The authors explore factors leading to successful implementation and use of macroeconomic and microeconomic models by agencies of the federal government. Case studies of two sets of models, the TRIM/MATH (Transfer Income Model/MicroAnalysis of Transfers to Households) models and the DRI (Data Resource, Incorporated) national econometric model, form the basis of the research.
Economic models constitute the preponderance of those computer models currently in regular use. Examples of both microeconomic and macroeconomic models provide good case study analyses. Two-thirds of the book talks in some detail about the development, modification, maintenance, and use of the TRIM/MATH and DRI models.
The TRIM/MATH models are microeconomic models of a variety of income transfer programs and their effects on individuals and households. DRI is a macroeconomic simulation model of the United States economy. Each of these models was developed during the 1970s and continues to be used today by a variety of agencies of the federal government.
The time span under consideration is particularly significant as it allows for discussion of the impacts associated with the shift from a long period of dependence upon Keynesian theory in the sixties and seventies to Reaganomics and monetarist theory in the eighties. Modeling suffered during the transition due to the lack of an adequate economic theory. However, the traditional bureaucracy reasserted itself after only a few years and the earlier, more highly-developed and familiar models again came to dominate.
The research focuses on four sets of variables affecting model implementation and use--environmental preconditions, organizational attributes, features of the technology, and transfer policies. Subjective analysis of the case studies then identifies those factors having primary significance.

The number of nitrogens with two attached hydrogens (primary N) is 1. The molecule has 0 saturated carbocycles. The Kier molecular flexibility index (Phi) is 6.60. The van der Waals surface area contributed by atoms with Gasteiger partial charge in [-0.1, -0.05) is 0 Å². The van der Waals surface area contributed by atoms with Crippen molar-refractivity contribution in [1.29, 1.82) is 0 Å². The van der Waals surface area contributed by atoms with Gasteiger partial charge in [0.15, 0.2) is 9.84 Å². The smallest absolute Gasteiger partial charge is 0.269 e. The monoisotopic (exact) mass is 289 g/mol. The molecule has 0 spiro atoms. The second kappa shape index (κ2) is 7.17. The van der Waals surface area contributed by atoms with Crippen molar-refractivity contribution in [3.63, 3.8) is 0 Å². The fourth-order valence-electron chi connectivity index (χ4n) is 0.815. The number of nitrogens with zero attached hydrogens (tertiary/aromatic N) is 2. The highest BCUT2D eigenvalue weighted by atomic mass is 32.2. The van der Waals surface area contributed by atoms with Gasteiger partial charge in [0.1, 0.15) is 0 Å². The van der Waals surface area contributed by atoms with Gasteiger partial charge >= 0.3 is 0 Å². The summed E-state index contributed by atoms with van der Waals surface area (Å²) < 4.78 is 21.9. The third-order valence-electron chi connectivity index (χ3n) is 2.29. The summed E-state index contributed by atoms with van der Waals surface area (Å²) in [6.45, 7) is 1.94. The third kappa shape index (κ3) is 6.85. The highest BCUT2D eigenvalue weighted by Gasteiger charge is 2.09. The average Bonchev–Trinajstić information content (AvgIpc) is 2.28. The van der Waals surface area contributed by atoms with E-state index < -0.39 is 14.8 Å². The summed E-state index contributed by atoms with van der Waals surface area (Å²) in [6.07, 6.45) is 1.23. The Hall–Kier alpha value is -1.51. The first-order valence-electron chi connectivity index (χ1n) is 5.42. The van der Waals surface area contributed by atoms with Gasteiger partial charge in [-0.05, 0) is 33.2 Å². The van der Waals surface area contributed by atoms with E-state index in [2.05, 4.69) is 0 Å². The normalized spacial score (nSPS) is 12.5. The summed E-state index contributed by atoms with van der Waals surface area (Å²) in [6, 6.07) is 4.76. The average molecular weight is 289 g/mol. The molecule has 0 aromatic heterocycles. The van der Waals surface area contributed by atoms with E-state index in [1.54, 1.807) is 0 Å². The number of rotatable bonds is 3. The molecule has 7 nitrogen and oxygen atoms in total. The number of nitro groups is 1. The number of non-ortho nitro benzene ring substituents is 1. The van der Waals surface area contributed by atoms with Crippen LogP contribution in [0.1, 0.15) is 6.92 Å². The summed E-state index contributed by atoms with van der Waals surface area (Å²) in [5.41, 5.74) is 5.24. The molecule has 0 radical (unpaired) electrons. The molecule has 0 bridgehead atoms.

Several environmental preconditions are important. The presence of a body of substantive theory in the area of concern (Keynesian economic theory here) as well as related modeling theory, adequate funding sources for model development, appropriate computer technology, and adequate quantity and quality of data are necessary but not sufficient causes for model implementation and use.
The federal agency’s need for the analysis and its possession of resources, in the form of finances and personnel, are key demand features in successful model implementation and use. Since research has shown that models are no better predictors of the economic future than experts, an agency’s need is often determined by political considerations, that is, numbers lend credibility. The demands of the user organization are the most critical element in model implementation and use.
The disconcerting finding for computer professionals is that computer models are being widely used at a cost of millions of dollars a year not because of their inherent ability to produce new or more accurate data but because of their political utility. The models are known to be only moderately accurate in their predictions, but they are significant for their ability to model policy impacts on politically-relevant subsectors of the population. While the authors indicate interest in this finding at several points in the book, they do not appear to be particularly disturbed by it.
This book, like most research studies, is perhaps more interesting because of the questions it raises rather than those it answers. It is clear that, in the governmental arena, political decision making rather than purely rational decision making is the central issue. Where modeling facilitates that political process it is widely used, where it does not it is ignored or suppressed. Political decision making is a process of legitimizing actions. Currently numbers and computers add significantly to the aura of legitimacy. Therefore models that use computers and generate numbers are worth millions of dollars per year.
The greatest long-term utility to the use of models may be the opportunity it provides to experiment on a massive and extended scale with the new modeling and computer technology. By the time someone raises serious and embarrassing questions, the modeling process, and the undergirding economic theory, may have become sufficiently refined to stand on its own merits. However, the bureaucratic entrenchment of these present models, the enterprises that support them, and the agencies that use them may mean that significant improvements will come from new outside sources.
The findings of this study are highly subjective but reasonable on the basis of the information provided. The case studies are interesting and informative in and of themselves and provide sufficient detail to allow readers to draw their own conclusions. The accounts once again illustrate how significant nonrational elements are in human interaction and how substantial their impact is upon the perhaps all too rational world of the computer scientist.